The history of cheese is as old as humanity itself and is connected to the taming of domestic animals 10,000 years B.C ago. The roots of cheese making are not known with certainty. It is, however, believed that cheese was first produced roughly 8.000 years ago. It is very likely its discovery was completely accidental, during the transport of milk in the stomachs of young animals.
To the modern consumer, the word Feta means brine cheese, produced in Greece, using specific technology from sheep and goat milk. According to Greek mythology, the gods sent Aristaios, son of Apollo, to teach Greeks the art of cheese making.
There are many records regarding the production and consumption of cheese in ancient Greece, from Aristoteles, Pythagoras and other ancient comedy writers. It has been known at least since Homer’s time. The cheese that was prepared by Cyclope Polyfimos and described in the 8th B.C. century in Homer’s Odyssey is considered to be the ancestor of Feta:
“We entered the cave, but he wasn’t there, only his plump sheep grazed in the meadow. The woven baskets were full of cheese, the folds were full of sheep and goats and all his pots, tubs and churn where he drew the milk, were full of whey. When half of the snow-white milk curdled he collected it put it in the woven baskets and kept the other half in a tub to drink. Why my good ram are you the last to leave the fold? You have never been left behind by the flock before. You were always first walking ahead to graze the tender sheets of grass.”
According to myth, Cyclope Polyfimos was the first to prepare cheese. Transporting the milk that he collected from his sheep in skin bags made of animal stomachs, one day he realized to his great surprise that the milk had curdled and had taken a solid, tasty and conservable form.
In the museum of Delphi, a statuette of the 6th B.C. century can be found that depicts the exit of Ulysses hanging under the Cyclopes favourite ram. 8,000 years later the way Feta is produced remains much the same, differing only in areas such as automation and packaging.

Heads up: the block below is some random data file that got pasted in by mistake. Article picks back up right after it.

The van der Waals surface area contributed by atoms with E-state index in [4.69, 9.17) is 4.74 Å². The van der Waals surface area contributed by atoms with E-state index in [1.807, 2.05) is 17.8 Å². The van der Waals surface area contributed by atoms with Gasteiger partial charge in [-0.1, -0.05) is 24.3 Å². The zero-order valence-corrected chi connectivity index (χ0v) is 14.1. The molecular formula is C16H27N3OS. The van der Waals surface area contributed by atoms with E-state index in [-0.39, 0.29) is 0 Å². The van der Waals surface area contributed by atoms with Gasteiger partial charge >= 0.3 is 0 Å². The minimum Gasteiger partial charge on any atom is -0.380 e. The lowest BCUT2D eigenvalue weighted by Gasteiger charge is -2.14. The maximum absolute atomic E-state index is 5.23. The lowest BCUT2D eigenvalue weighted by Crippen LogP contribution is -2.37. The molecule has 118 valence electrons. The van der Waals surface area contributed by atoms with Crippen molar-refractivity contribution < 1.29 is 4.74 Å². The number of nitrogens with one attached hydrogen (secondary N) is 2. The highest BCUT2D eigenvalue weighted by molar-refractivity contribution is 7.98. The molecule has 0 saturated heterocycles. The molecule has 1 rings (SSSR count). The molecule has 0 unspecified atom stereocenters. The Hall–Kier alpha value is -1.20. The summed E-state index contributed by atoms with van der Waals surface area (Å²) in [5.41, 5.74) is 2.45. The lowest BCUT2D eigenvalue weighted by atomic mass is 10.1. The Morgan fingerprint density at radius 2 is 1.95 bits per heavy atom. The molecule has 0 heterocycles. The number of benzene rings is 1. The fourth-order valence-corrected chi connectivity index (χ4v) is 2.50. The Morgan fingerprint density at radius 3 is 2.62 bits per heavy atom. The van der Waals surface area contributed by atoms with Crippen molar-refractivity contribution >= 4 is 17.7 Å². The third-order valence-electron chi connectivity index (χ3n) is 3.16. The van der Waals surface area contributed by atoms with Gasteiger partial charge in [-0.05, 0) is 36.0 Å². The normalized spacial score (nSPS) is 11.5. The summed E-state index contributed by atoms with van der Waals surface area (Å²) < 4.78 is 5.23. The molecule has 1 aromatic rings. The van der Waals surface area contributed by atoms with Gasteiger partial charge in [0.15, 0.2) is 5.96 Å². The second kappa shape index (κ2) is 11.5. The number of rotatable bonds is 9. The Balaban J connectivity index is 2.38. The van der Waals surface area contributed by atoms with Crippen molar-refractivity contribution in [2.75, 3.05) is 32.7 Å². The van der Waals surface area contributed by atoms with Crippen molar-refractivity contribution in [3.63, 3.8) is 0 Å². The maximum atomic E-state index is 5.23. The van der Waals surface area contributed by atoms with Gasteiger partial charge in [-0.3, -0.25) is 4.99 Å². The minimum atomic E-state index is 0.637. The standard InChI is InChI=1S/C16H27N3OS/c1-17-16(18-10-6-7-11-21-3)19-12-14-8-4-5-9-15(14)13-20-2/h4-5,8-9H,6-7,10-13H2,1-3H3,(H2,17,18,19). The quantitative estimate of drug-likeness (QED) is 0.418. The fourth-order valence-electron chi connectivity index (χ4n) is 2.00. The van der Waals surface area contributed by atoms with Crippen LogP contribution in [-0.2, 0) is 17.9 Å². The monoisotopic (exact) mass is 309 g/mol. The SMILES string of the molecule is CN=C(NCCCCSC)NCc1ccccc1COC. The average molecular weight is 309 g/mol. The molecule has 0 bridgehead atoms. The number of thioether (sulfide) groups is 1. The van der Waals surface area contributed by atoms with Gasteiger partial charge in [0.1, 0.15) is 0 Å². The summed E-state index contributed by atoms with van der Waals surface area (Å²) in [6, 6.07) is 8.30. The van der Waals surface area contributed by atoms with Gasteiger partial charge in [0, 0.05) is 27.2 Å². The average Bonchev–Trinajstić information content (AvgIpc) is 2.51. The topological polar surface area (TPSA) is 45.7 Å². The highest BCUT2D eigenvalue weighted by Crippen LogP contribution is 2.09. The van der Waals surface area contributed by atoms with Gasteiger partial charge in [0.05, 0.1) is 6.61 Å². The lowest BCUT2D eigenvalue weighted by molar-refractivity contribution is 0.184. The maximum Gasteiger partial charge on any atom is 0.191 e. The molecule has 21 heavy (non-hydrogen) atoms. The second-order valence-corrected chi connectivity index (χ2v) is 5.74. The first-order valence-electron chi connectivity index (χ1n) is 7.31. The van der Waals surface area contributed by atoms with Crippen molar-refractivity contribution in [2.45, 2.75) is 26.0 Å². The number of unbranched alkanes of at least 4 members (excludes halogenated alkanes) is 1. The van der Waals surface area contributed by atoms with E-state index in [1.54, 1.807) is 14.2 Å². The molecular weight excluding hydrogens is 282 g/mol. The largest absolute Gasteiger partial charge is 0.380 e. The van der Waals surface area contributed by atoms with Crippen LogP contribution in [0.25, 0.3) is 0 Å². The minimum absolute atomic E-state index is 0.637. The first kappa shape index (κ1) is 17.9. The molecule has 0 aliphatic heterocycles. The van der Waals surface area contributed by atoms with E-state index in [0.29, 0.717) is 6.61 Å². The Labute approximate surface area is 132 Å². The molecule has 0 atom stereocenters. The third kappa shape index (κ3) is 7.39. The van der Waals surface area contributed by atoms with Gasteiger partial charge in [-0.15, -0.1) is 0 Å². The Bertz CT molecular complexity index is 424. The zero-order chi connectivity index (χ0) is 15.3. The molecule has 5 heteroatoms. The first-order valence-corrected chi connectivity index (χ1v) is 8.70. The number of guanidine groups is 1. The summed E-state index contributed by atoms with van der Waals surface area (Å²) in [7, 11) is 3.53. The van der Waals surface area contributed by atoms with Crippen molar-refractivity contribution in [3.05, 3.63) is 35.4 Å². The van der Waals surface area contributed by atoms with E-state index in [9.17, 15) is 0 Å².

The ancient Greeks called the product that emanated from the coagulation of milk “cheese”. The name Feta, literally meaning “slice,” originated in the 17th century, and probably refers to the practice of slicing up cheese to be placed into barrels—a tradition still practised today. The name Feta prevailed in the 19th century, and since then has characterized a cheese that has been prepared for centuries using the same general technique, and whose origin is lost in time.
In the 20th century, mass immigration of Greeks to various countries took place mainly to Australia, the United States, Canada and Germany.
As a result, numerous Greek communities were formed abroad, whose members maintained to a large extent their dietary habits. Thus, new markets were created for Feta cheese in different parts of the world, resulting in the growth of Feta’s international trade.
Feta really is Greek
The European Commission has instituted the protection of the geographical origin of various products, through their characterization as products of Protected Designation of Origin (PDO).
In today’s globalization era, safeguarding origin names and the right to use these against producers providing the markets with imitations is not an easy process. Insofar as a specific product is connected in consumer minds to a specific name place, in a way that a mere mention of the product name, brings its place of production immediately to mind, it is fair and in accordance with international treaties to protect its origin name.
Initially, Feta was established according to the regulation 1107/96 as a product of Protected Designation of Origin based on the terms laid out by EU regulation 2081/92 regarding the conditions for a product to be characterized as such. However, some member states appealed to the European Court for the annulment of this decision. Their position was that the name Feta had become a common one. The European Court decided the partial annulment of the regulation 1107/96, removing the name Feta from the protected geographical indication register. The thinking behind this decision was that during the establishment of Feta as PDO, the Commission had not taken into account the analysis of the situation in other member states regarding the documentation of the authenticity of its origin.
After a thorough analysis regarding the situation in member states, from which it was revealed that the origin of Feta is indeed Greek, and after a recommendation from a scientific commission, the Commission suggested the re-registration of Feta in the rule (ΕC) 1107/96. The name Feta was re-introduced in the PDO registry with the (EC) 1829/2002 ruling of the Commission in October of 2002.